A Professor of EU Law on Brexit
Just in case you don’t have 20 minutes to listen to Prof. Dougan’s talk here are the main points (and yes, Dougan is the Jean Monnet chair at the University and it is funded by the EU. Nonetheless I have not read a single thing on the Brexit side that has more substance or factual accuracy).
SOVEREIGNTY: The UK is a sovereign power and the ultimate power lies with Parliament. The EU is not even a sovereign entity – it has no power in our country unless parliament grants it.
US vs. THEM: People talk about “Brussels” as if it were an alien entity. We are one of the “Big Three” (the others are France and Germany) who have the deciding say in everything that the EU decides (with 73, 74 and 96 MEPs respectively). Most decisions are made by consensus. The Commission does not dictate. The Council (all countries’ representatives at a table) and the Parliament (directly elected by national populations) decide what will be most beneficial to all involved. We are one of the most power decision makers in Europe.
LAW: European Law does not supersede UK law. When the UK judges sometimes overrule British decisions in favour of the EU it is because the UK parliament has told them to do so. If we leave the EU then all our laws will have to be re-written in short measure. And, Prof, Dougan, argues Parliament will not have the time to do this – it will be left to unelected bodies.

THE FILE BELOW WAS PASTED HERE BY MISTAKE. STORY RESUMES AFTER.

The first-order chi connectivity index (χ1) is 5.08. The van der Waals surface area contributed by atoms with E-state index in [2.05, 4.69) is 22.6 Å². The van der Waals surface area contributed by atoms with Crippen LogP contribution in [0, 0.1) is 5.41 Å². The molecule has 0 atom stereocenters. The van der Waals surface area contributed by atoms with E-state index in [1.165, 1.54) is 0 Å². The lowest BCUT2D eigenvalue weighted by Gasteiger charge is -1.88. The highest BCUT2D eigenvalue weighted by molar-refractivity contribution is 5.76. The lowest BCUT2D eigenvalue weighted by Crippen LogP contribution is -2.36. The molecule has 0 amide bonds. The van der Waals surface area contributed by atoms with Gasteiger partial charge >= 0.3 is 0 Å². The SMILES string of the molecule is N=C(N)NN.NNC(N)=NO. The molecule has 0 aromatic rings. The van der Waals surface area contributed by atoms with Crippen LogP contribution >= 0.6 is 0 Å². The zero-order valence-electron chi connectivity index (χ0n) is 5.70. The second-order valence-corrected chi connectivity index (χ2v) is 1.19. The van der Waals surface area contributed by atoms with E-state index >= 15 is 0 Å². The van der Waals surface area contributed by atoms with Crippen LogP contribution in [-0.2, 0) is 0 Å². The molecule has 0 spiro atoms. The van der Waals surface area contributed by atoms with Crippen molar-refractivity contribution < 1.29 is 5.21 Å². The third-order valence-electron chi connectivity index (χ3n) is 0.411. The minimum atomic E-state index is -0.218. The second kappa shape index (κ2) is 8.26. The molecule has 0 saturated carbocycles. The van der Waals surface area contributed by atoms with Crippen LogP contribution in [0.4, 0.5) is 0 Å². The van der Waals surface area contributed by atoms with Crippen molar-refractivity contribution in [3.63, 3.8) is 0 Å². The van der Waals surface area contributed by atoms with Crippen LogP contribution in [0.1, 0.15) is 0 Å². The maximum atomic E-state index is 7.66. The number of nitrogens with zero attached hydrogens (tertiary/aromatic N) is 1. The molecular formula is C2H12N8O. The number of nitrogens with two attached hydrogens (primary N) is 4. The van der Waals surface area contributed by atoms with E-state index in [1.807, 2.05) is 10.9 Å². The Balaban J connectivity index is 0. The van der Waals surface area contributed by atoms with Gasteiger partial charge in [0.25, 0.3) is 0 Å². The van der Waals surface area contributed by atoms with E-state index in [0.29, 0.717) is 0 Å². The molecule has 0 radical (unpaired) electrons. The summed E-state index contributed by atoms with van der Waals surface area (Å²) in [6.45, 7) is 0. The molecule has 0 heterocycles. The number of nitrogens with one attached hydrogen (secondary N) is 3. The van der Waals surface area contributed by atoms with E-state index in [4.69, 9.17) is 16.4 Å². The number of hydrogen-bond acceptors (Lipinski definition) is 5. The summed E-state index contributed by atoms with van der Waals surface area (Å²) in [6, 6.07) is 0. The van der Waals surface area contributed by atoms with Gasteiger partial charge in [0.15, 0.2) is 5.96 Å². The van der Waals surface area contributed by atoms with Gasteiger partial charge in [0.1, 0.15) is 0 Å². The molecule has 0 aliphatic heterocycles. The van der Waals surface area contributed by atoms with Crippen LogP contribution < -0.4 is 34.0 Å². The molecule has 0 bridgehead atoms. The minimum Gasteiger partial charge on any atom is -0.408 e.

TRADE: The the EU is the most sophisticated and powerful trading block in the world by a long way. Not just the lack of tariffs but much more importantly the lack of regulatory construction (where the UK can’t sell its computers to France because of different health, environmental, safety laws). To leave the Single Market would bring us back to square one. The “Norwegian option” means that we would have to abide by all EU laws but have no say in how they’re made – also we would still have to pay a huge fee to trade. If we wanted to limit free movement of people then we would have to leave completely. This would mean we would have to negotiate from scratch bi-lateral agreements with all countries of the world which would take up to 10 years. (Switzerland is still negotiating these treaties after voting not to be in the Single Market in the 1970s).